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Millennial overstatement, Gieg response
TREASURES OF TRANSOXANIA?
enjoyed the article on the new Silk Route exhibition at the University Museum
and look forward to seeing it during my forthcoming visit to Philadelphia [Silk
Across the Sands, January/February]. I was, however, a bit surprised
and amused to read that the show includes artifacts from over four millennia
of Uzbek history and culture. This is perhaps overstating the case a little,
since the Uzbeks only occupied their present abode around A.D. 1500, and they
only came about as a people in the 14th or 15th century (their eponymous founder,
a khan of the Mongol Golden Horde, only ruled in the early 14th century).
would be more historically correct and more politically neutral to say over
four millennia of Transoxanian history and culture. All of this, of course,
does not detract from the good offices of the government of Uzbekistan in facilitating
what appears to be an important and attractive exhibition.
Reuven Amitai (Kahn)
ARTICLE MISSED BIG PICTURE
was dismayed by your piece about Dr. Robert F. Giegengack [The
World According to Gieg, January/February]. As a graduate of Penns
environmental studies and geology programs, I benefited greatly from Giegs
scientific mentorship as well as his many years of dedication in building the
interdisciplinary environmental studies program at Penn. The environmental issues
we face today as a society are technically complex, economically important and
emotionally provocative, and we are sadly lacking in our ability to think critically
and communicate about their resolution. As a senior environmental geochemist
working daily with resource management challenges, I meet many entry-level environmental
scientists from other undergraduate programs who miss the big picture
perspective that Gieg has worked so hard to provide at Penn. Your focus on the
opinion of an annoyed administrator, rather than on the unique contributions
Gieg and his students have made to the understanding and solution of problems
like global climate change and environmental resource management, is disappointing
Lisa Bithell Kirk
article about Gieg was wonderful. As a former student of his, I have to say
its about time he gets the recognition he deserves. Penn needs to reward
professors for outstanding classroom performancenot just for their research.
Giegs enthusiasm and encouragement stretch far beyond the classroom and
academic lives of his students. Hes there for personal support too!! Hes
also there just to hang out with and have fun. In all of my postgraduate studies
I have yet to find a professor as fabulous as Gieg. He truly is one of a kind.
Mercedes Sink Holmen
ATTEMPT TO DISCREDIT PENNS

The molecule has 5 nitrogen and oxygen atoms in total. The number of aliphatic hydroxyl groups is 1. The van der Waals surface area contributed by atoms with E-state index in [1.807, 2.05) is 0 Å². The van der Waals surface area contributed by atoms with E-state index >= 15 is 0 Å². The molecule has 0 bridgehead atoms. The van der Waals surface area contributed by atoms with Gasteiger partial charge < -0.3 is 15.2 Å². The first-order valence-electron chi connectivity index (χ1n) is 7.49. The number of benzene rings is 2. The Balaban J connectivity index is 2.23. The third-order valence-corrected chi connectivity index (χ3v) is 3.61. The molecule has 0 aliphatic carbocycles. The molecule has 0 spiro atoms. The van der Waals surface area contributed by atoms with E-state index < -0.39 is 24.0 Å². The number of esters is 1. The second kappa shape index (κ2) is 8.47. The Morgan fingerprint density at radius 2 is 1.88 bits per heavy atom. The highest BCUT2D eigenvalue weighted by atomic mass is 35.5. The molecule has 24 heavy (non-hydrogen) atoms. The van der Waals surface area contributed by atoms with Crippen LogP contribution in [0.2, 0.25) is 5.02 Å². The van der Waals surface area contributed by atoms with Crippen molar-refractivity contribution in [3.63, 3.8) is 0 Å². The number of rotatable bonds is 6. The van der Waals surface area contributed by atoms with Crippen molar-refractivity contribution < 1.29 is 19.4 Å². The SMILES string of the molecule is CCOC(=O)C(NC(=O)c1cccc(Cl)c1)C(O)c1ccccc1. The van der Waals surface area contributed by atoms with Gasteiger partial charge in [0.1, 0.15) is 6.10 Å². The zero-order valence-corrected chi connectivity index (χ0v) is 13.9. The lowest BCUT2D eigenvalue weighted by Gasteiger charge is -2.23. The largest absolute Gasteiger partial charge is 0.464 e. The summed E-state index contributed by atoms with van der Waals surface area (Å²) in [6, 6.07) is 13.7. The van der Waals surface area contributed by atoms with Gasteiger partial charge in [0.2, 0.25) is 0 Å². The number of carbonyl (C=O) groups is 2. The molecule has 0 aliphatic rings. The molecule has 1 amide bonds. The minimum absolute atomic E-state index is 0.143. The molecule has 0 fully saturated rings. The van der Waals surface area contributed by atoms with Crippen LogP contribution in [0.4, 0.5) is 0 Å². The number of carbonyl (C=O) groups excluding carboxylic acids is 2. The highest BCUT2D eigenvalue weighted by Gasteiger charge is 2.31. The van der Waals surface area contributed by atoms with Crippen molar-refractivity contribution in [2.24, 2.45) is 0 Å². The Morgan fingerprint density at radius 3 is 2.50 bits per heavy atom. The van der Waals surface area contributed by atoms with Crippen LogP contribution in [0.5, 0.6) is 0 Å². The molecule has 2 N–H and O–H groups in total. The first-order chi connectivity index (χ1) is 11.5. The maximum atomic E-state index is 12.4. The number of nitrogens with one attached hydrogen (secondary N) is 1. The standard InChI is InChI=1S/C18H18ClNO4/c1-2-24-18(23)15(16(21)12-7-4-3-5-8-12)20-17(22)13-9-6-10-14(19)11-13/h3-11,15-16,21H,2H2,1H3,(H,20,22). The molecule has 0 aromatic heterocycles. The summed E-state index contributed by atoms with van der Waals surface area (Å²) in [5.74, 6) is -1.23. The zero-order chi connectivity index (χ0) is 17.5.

changes that have occurred at the University of Pennsylvania in the last 30
years are very disheartening to those of us who came of age in an era that espoused
values that have been turned upside down by the Universitys spineless
embrace of leftist politics and social engineering.
now Greg Robinson, author of an article entitled Admission
Denied [January/February]. His primary motivation, currently in vogue
in many elitist quarters, is merely a baldfaced attempt to discredit Penns
WASPy forebears whose only fault was to administer what was then a great institution
of higher learning and who in 1941-42 were deeply concerned about the future
of our country due to the catastrophic military setbacks that we were then experiencing.
is particularly galling is the use of the phrase anti-Japanese hysteria
sweeping the United States. Well, when half of your fleet is on the bottom
and your outmanned and outgunned soldiers are being captured and beheaded with
Samurai swords, you might get a little nervous about some of those folks living
in L.A., too. How would the authorities know for certain whether or not Miss
Nakano was an agent for Japan? Because she didnt wear a rising-sun flag
on her sweater? How would you be certain that a navy carrier with 3,500 personnel
aboard slipping out of Philadelphia wasnt being observed by an Axis agent?
Isnt 20-20 hindsight great?
article conjures up a so-called nationwide storm of protest in l944 just because
a Nisei woman wasnt welcome at Penn at a time when we were losing thousands
of men out in the Pacific; when we were still faced with the Philippines, Guam,
Saipan, Peleliu, Iwo Jima and Okinawa campaigns. Even Tokyo Rose wouldnt
buy that one!
war was not Kosovo; this was a struggle to save the world from two fiendish
militaristic regimes and, while some steps were taken that in this day and age
may seem unpalatable, they were taken and its done with.
Gazette and Mr. Robinson should at least have the decency to stop impugning
the character and motivation of well-meaning people of the past who undoubtedly
lived by a different ethos than yourselves and attempt to find other means of
rearranging history so that it is congruent with your ethos.
Hillsboro Beach, Fla.
ALIVE WITH HISTORY
on the River in the January/February issue was a great article bringing
the past and present together in a highly interesting and constructive manner.